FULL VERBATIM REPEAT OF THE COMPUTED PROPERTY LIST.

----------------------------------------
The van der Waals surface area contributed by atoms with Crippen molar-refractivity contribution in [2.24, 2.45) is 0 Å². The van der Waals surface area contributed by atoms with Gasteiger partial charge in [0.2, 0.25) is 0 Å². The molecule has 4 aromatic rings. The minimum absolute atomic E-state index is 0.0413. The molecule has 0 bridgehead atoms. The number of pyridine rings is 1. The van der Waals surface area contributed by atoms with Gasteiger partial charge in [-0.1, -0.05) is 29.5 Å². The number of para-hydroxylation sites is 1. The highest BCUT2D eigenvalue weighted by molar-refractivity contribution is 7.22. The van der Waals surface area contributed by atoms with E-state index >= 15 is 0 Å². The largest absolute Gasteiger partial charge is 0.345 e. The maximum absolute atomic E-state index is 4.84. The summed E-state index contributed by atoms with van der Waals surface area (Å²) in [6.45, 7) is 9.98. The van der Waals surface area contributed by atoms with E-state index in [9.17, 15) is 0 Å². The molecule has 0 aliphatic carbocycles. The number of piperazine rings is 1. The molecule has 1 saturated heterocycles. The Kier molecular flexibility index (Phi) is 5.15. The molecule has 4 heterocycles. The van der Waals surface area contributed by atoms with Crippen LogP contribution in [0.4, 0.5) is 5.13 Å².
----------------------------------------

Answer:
The van der Waals surface area contributed by atoms with Crippen molar-refractivity contribution in [2.24, 2.45) is 0 Å². The van der Waals surface area contributed by atoms with Gasteiger partial charge in [0.2, 0.25) is 0 Å². The molecule has 4 aromatic rings. The minimum absolute atomic E-state index is 0.0413. The molecule has 0 bridgehead atoms. The number of pyridine rings is 1. The van der Waals surface area contributed by atoms with Gasteiger partial charge in [-0.1, -0.05) is 29.5 Å². The number of para-hydroxylation sites is 1. The highest BCUT2D eigenvalue weighted by molar-refractivity contribution is 7.22. The van der Waals surface area contributed by atoms with E-state index >= 15 is 0 Å². The largest absolute Gasteiger partial charge is 0.345 e. The maximum absolute atomic E-state index is 4.84. The summed E-state index contributed by atoms with van der Waals surface area (Å²) in [6.45, 7) is 9.98. The van der Waals surface area contributed by atoms with E-state index in [9.17, 15) is 0 Å². The molecule has 0 aliphatic carbocycles. The number of piperazine rings is 1. The molecule has 1 saturated heterocycles. The Kier molecular flexibility index (Phi) is 5.15. The molecule has 4 heterocycles. The van der Waals surface area contributed by atoms with Crippen LogP contribution in [0.4, 0.5) is 5.13 Å².